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Your film Rue Cases-Nègres (1983) is part of this year’s Retrospective, in a restored version. What do you remember about the creative experience?
I carried that project with me for several years, and it was a tough process because no one wanted to produce the film. It was my first film, and on top of that I’m a woman, which made it more complicated. I did get support from François Truffaut and, eventually, the people of Martinique, who wanted their story to be brought to the screen. That was a source of joy, having all the people on my side to get the film made.
You mentioned François Truffaut’s support. How did the first meeting happen?
His support was moral, not financial, because even he was struggling to get his films made. What happened was, his daughter Laura was friends with my university roommate, who knew how much I admired Truffaut and considered him a spiritual mentor. Through my roommate I got to meet Laura, and told her about my project. She suggested giving the screenplay to her father so he could read it. He asked to meet him soon after, in his office, and aside from a few pieces of advice he absolutely loved the script, and said I could call him any time I needed help.
Your film was the first to depict the people of Martinique. What’s the current situation, in terms of cinematic representation?
There was no film school or acting school, you had to go to France. What I did was, I’ve always had a clause in my contracts so I could hire a dozen locals and train them during filming. This improved things in Guadeloupe, they’ve had a proper filming residence, a structure that can be used for film projects, for ten years now, whereas Martinique only got one off the ground this year.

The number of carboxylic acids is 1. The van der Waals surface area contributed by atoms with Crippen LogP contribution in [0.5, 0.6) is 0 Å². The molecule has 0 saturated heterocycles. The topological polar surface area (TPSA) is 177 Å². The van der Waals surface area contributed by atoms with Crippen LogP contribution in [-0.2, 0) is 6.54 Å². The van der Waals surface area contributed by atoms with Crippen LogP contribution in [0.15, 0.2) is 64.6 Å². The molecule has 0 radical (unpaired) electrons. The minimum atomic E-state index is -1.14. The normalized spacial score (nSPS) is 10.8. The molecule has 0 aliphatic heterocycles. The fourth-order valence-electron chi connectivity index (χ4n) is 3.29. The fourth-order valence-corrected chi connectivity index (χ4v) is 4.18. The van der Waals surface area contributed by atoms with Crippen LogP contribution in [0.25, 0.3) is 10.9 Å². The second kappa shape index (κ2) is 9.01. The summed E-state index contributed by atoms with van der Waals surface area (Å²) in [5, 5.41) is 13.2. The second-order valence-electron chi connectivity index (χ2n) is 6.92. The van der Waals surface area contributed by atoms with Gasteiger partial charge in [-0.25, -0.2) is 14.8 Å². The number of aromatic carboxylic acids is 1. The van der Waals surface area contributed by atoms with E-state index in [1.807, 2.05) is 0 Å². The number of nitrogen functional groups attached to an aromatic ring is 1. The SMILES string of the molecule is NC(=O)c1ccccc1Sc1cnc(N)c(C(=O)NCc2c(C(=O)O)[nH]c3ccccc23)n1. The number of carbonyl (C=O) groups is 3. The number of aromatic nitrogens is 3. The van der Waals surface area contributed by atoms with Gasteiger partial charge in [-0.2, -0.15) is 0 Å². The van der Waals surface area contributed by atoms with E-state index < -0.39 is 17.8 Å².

There is much discussion nowadays about women in the film industry. What is your stance?
I’m considered a pioneer from that standpoint, and I’m flattered. I just received a Trailblazer Award in Los Angeles, and other countries have similar honors planned. There has been a general struggle for women to get recognized in the industry, but I must say that whenever I got to make my own films, no one disrespected me on set. In fact, when I hire people to work on my films, I do my research, because to me a film crew is a very large family, and I want us to get along. I’m very glad things have improved, and technology has made a huge difference: it’s easier to make films now, and I encourage young filmmakers to just go out and create stuff, even just filming their family with a smartphone.
How do you feel about showing your film as part of the Locarno Film Festival’s Retrospective, which shines a light on Black cinema in all its forms?
It’s an excellent initiative on the Festival’s part. It’s important to show how that strand of filmmaking has evolved, and showcase the men and women who are often overlooked when discussing this chapter of film history.